When it comes to face painting, water-based paints are the best option because they are gentle to the skin and include lesser VOCs. The only drawback of these paints is that they crack easily and hence might damage your facial art if you engage in vigorous movements. 

2. Metallic Body Paint

This type of body paint is usually non-toxic and gives the human body a shiny, metallic look. They are made from natural ingredients and are relatively safe, but the metallic pigments might be irritating to some people. 

3. Henna

Henna is a traditional body paint made from a natural plant dye and is one of the safest options on the market. This plant extract is suitable for adults as well as children, so anyone can use it without worrying about breaking out in rashes. 

This natural dye has been used for centuries in Asian culture, especially during celebrations. The stain of this paint stays on the skin for weeks without causing any irritation or allergy; and when it fades, it leaves a cool orangish tinge.. 

4. Latex Body Paint

Liquid latex body paint is popular among cosplayers and costume designers. It doesn’t leave any residue behind as other body paints often do. But before applying latex body paint, ensure you’re not allergic to latex and are not going to use this paint in extremely hot conditions. 

5. Body Painting Marker

This type of body paint is used to create non-permanent body art. Body painting markers are among the best skin-safe paints and are washable. But before buying a body painting marker, you should check the brand as not all of them are suitable for every part of the body. 

7. Alcohol-Based Paint

Next, we have alcohol-based body paints that are waterproof and used for special effects. These paints don’t crack when dry, but they may rub off due to sweat. As these body paints have alcohol, they tend to dry faster. So be gentle while removing this paint because you don’t want to irritate the skin by excess rubbing. 

8. Commercial Body Paint

This body paint is available in jars or spray bottles that some companies produce and are free of latex. Commercial body paints are among the safest body paints available on the market, but you should always perform a patch test before applying them to the skin. 

Choosing The Right Paint For Your Face

Choosing The Right Paint For Your Face

So, now you know which paints you can apply to the face and skin and which ones to avoid. However, still there are a fair number of options to choose from…and how can you do that? By keeping the following factors in mind when going through the choices available:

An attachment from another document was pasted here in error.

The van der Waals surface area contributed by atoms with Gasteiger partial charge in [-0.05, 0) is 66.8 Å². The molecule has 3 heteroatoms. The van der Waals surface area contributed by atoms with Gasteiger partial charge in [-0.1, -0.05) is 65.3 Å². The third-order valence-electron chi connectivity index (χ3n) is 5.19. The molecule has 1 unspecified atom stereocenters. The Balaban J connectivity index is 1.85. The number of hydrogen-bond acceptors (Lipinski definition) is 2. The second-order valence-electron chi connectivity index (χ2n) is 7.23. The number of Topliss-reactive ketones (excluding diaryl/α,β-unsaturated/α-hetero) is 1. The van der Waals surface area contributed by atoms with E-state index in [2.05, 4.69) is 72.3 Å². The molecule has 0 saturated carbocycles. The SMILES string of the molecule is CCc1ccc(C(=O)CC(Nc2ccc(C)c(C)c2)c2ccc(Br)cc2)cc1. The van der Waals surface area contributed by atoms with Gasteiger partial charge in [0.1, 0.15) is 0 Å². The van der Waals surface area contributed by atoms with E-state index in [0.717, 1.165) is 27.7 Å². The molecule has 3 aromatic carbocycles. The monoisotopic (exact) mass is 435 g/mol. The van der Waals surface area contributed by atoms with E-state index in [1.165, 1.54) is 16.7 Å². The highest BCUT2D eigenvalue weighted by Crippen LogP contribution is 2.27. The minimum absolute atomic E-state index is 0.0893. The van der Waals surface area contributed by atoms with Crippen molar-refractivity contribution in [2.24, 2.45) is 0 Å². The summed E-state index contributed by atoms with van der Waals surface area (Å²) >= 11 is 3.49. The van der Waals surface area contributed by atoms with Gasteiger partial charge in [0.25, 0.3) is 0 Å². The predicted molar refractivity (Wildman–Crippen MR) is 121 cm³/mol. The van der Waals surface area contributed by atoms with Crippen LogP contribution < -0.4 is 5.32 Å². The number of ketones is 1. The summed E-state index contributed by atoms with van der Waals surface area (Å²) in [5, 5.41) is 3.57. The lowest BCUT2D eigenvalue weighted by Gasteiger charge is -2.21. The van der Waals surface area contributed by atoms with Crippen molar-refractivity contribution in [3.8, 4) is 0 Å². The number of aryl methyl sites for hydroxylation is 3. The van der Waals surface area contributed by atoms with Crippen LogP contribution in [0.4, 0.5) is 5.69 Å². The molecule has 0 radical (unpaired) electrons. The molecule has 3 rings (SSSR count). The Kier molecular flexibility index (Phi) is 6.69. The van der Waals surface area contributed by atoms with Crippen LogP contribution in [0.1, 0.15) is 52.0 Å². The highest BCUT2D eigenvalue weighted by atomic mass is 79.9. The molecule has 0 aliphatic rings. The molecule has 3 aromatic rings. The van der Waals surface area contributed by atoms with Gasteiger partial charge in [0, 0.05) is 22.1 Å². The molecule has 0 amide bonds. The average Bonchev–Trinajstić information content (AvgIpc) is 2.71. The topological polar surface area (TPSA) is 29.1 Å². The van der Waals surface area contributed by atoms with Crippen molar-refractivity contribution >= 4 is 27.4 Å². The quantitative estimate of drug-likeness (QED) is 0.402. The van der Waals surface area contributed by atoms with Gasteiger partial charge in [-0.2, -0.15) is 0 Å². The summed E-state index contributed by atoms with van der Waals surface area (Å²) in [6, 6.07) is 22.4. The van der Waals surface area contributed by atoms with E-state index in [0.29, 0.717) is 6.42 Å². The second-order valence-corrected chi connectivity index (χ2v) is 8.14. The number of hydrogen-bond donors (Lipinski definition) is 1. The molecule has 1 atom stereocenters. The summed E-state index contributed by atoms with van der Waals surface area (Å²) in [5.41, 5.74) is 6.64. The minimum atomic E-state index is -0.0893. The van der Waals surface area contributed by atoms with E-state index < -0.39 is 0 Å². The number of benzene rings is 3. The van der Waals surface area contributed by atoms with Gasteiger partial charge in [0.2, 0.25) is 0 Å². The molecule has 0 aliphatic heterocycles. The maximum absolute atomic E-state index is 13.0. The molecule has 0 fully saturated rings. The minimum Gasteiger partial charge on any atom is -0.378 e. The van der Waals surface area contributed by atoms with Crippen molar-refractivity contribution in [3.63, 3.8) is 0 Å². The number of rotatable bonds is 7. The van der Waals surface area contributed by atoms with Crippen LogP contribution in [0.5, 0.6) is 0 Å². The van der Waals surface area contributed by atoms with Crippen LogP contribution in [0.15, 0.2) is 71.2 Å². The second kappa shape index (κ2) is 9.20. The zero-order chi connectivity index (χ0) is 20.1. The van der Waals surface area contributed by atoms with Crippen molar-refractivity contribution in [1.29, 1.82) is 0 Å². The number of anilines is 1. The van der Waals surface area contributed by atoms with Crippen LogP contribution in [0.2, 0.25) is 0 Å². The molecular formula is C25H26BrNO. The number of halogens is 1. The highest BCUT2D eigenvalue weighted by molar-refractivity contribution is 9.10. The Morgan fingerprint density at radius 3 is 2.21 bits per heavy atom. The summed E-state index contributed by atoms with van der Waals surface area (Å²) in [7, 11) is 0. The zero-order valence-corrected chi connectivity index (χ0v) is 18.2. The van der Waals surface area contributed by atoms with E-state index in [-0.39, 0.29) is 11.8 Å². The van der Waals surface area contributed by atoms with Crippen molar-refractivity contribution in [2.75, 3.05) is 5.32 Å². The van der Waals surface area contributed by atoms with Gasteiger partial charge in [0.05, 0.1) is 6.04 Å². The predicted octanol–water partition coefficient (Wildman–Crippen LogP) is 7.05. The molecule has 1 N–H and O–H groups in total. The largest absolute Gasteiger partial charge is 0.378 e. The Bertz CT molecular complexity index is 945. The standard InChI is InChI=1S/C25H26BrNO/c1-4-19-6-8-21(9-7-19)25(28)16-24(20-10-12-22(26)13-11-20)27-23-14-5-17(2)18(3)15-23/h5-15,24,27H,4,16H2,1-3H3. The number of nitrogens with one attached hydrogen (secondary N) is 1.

1. Hypoallergenic Formulation

The first aspect you need to check when selecting body or face paints is whether they are hypoallergenic. The reason to look for hypoallergenic paints is that they suit even the most sensitive skins out there, thus making them a safe option. 

2. Paint Opacity

Many often overlook this factor, but face paints with high opacity are essential to make the colors stand out regardless of the skin tone. In addition, the opacity of the paint allows you to finish your work quickly as less buildup is required to achieve the desired look. 

3. Water-resistance

Always check whether the product can withstand water when purchasing face or body paint. If it does, the paint will stay in place even if you are sweating, getting a drink, or suffer an accidental spillage during a party. 

Can You Put Acrylic Paint On Your Hands?

Acrylic paints shouldn’t be applied anywhere on the body, including your hands. In case your hands do come in contact with it, wash it off as soon as possible to avoid permanent skin damage. We’ve already mentioned that you need to use protective gloves when handling these paints. 

Step-By-Step Instructions For Face And Body Painting

Face and body painting might be required in many situations, especially for those who practice performing arts. The ideal course of action here would be to purchase hypoallergenic, water-resistant paint that’s suitable for the human skin. This will guarantee that you’ll not be putting yourself at the risk of skin infections or more harmful diseases. 

Once you’ve selected the right type of paint, you can get on with the makeup. Here’s a list of a few simple steps you can follow to begin face and body painting. 

Step 1: Gather Your Tools